Anastasia State Park
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How (and Where) to Go Camping in Jacksonville

Guest article by Zoë Regas

In a city seemingly plagued by the question “what is there to do here?”, a large venue is often neglected: The Great Outdoors.

Concerts, new restaurants, pop-up doughnut shops, these are all stirring the pot of Jacksonville entertainment and will continue to expand, but our area parks will always remain.

Now if there’s anything I know about the citizens of Jax, it’s that we love tailgating, barbecuing, and hanging out at the beach… so why not devote a weekend to all three?

In this article you’ll learn about some of the best campsites in the area, some “Camping 101”, and how to make it a fun weekend for the whole family – accompanied by tips and tricks from families who love to camp!

LITTLE TALBOT ISLAND STATE PARK

Just about a half hour northeast of city center, you’ll find a relatively untouched oasis in the barrier islands.

Little Talbot features 5 miles of beach to explore in addition to nature trails and secluded salt marshes. Many people particularly enjoy the photographable drift wood “sculptures” scattered along the shore.

The Brown family takes every opportunity they can to get outdoors and have an adventure, and Little Talbot is a favorite spot of theirs. Marshall, Elizabeth (“Ed”), Isla Oak (age 4), and Stokes (age 3) prefer to live a mostly unplugged lifestyle communing with nature, which is where they feel the presence of God most strongly.

“Our family thrives on being connected to nature, so we make a conscious effort to get outdoors as often as possible,” says Elizabeth. “Speaking for Marshall and I, we feel most connected to God when we are surrounded by His creation, so spending time outdoors is crucial to nurturing our spiritual selves.”

“We hope that by exposing our children, we are instilling an appreciation for natural beauty in all forms and fostering a deep love for the wild, a love that Marshall and I share.”

KATHRYN ABBEY HANNA PARK

For the budding woods-person, Hanna Park has created the most consumer-friendly option for Duval County.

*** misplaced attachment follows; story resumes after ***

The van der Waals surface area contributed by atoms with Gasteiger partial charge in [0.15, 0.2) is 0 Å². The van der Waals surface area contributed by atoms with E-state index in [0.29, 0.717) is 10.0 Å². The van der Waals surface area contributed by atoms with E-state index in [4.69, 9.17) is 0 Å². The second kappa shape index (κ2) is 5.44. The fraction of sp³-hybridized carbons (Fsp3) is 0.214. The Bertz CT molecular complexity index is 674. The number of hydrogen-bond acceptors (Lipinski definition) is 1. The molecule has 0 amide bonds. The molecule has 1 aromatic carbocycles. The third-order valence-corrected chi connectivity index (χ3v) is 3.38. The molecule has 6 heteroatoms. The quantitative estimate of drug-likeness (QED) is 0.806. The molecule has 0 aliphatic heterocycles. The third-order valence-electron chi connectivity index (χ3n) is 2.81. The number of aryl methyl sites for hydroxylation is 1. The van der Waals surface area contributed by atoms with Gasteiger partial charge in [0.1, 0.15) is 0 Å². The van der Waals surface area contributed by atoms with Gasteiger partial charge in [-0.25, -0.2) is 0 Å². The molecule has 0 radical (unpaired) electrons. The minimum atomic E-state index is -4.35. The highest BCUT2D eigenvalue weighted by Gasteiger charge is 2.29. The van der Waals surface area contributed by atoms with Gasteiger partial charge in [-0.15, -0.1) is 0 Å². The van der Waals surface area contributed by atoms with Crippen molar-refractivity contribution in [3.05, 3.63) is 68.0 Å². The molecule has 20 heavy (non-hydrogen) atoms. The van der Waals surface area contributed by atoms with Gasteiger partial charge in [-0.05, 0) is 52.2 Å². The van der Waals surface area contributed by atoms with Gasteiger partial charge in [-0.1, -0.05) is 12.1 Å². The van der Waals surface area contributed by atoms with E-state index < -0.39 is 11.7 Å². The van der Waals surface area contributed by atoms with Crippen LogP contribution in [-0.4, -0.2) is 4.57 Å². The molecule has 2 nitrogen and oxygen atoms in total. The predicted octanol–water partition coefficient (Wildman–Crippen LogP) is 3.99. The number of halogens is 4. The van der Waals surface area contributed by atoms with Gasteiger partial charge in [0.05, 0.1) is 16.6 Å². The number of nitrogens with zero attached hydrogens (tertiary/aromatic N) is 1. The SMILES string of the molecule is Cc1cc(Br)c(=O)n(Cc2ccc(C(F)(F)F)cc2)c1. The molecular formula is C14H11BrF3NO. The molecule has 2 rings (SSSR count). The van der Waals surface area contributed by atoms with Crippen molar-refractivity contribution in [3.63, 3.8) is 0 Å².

Hanna has amenities on amenities on amenities…picnic pavilions, snack stations, a full-service camp store, and get this: a Splash Park for the kids. Don’t forget to make use of the kayak and bike rentals on-site.

Hanna Park is a diverse ecosystem; take a wrong turn on their many trails, you could end up at the beach, the lake, or large fields.

For only $5 per car, Hanna really is an easy solution to the summer boredom blues.

ANASTASIA STATE PARK

Though it’s the furthest from Jacksonville’s city center, Anastasia State Park near St. Augustine is well worth the ~45 minute drive.

The deeply nestled campsites in this park will blow you away – as will the fact that there are 139 to choose from. Each site is fully canopied by beautiful trees offering tons of shade, and a similarly shady nature trail leads you through to the ancient sand dunes. It’s hard to beat St. Augustine’s beaches, and you can even see the lighthouse from your spot in the sand. A camp store near the shore has your back with basic supplies, which is clutch when you realize you’ve forgotten your marshmallow skewers!

CAMP SURVEY

Some helpful tips for future campers. Answers from Zoë (ZR) and Elizabeth (EB).

1. What would you never want to leave home without when camping?

EB: Bug spray. We’ve done it and (in Florida) mosquitoes can really hinder an adventure.

ZR: Personally, I would never want to be without firewood. Most campgrounds will have some on-site to purchase, but it can be a real bummer if they don’t. It’s true what they say: fire purifies. I think we all know how addictive the crack of the flames and the lingering smell of smoke can be.